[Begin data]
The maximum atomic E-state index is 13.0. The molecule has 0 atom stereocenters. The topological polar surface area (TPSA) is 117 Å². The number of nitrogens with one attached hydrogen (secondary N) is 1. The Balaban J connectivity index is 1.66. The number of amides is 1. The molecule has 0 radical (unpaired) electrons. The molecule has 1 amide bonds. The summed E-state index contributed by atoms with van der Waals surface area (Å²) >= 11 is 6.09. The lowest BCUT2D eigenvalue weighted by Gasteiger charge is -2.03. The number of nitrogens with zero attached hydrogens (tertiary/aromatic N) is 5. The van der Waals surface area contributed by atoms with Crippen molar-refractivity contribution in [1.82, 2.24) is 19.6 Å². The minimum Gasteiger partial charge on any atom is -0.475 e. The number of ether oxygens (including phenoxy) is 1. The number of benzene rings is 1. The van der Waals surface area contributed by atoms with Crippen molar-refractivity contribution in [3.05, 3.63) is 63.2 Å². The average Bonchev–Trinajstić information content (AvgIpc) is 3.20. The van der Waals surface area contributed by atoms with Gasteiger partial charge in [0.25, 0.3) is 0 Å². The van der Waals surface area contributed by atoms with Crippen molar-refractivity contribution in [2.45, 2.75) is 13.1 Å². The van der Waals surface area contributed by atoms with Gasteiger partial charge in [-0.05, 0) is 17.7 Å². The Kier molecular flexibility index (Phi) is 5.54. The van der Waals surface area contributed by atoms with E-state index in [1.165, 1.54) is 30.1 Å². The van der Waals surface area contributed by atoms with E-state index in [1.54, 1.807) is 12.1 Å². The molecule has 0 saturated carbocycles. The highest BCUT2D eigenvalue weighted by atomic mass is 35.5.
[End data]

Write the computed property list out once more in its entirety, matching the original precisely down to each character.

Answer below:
The maximum atomic E-state index is 13.0. The molecule has 0 atom stereocenters. The topological polar surface area (TPSA) is 117 Å². The number of nitrogens with one attached hydrogen (secondary N) is 1. The Balaban J connectivity index is 1.66. The number of amides is 1. The molecule has 0 radical (unpaired) electrons. The molecule has 1 amide bonds. The summed E-state index contributed by atoms with van der Waals surface area (Å²) >= 11 is 6.09. The lowest BCUT2D eigenvalue weighted by Gasteiger charge is -2.03. The number of nitrogens with zero attached hydrogens (tertiary/aromatic N) is 5. The van der Waals surface area contributed by atoms with Crippen molar-refractivity contribution in [1.82, 2.24) is 19.6 Å². The minimum Gasteiger partial charge on any atom is -0.475 e. The number of ether oxygens (including phenoxy) is 1. The number of benzene rings is 1. The van der Waals surface area contributed by atoms with Crippen molar-refractivity contribution in [3.05, 3.63) is 63.2 Å². The average Bonchev–Trinajstić information content (AvgIpc) is 3.20. The van der Waals surface area contributed by atoms with Gasteiger partial charge in [0.25, 0.3) is 0 Å². The van der Waals surface area contributed by atoms with Crippen molar-refractivity contribution in [2.45, 2.75) is 13.1 Å². The van der Waals surface area contributed by atoms with Gasteiger partial charge in [-0.05, 0) is 17.7 Å². The Kier molecular flexibility index (Phi) is 5.54. The van der Waals surface area contributed by atoms with E-state index in [1.165, 1.54) is 30.1 Å². The van der Waals surface area contributed by atoms with E-state index in [1.54, 1.807) is 12.1 Å². The molecule has 0 saturated carbocycles. The highest BCUT2D eigenvalue weighted by atomic mass is 35.5.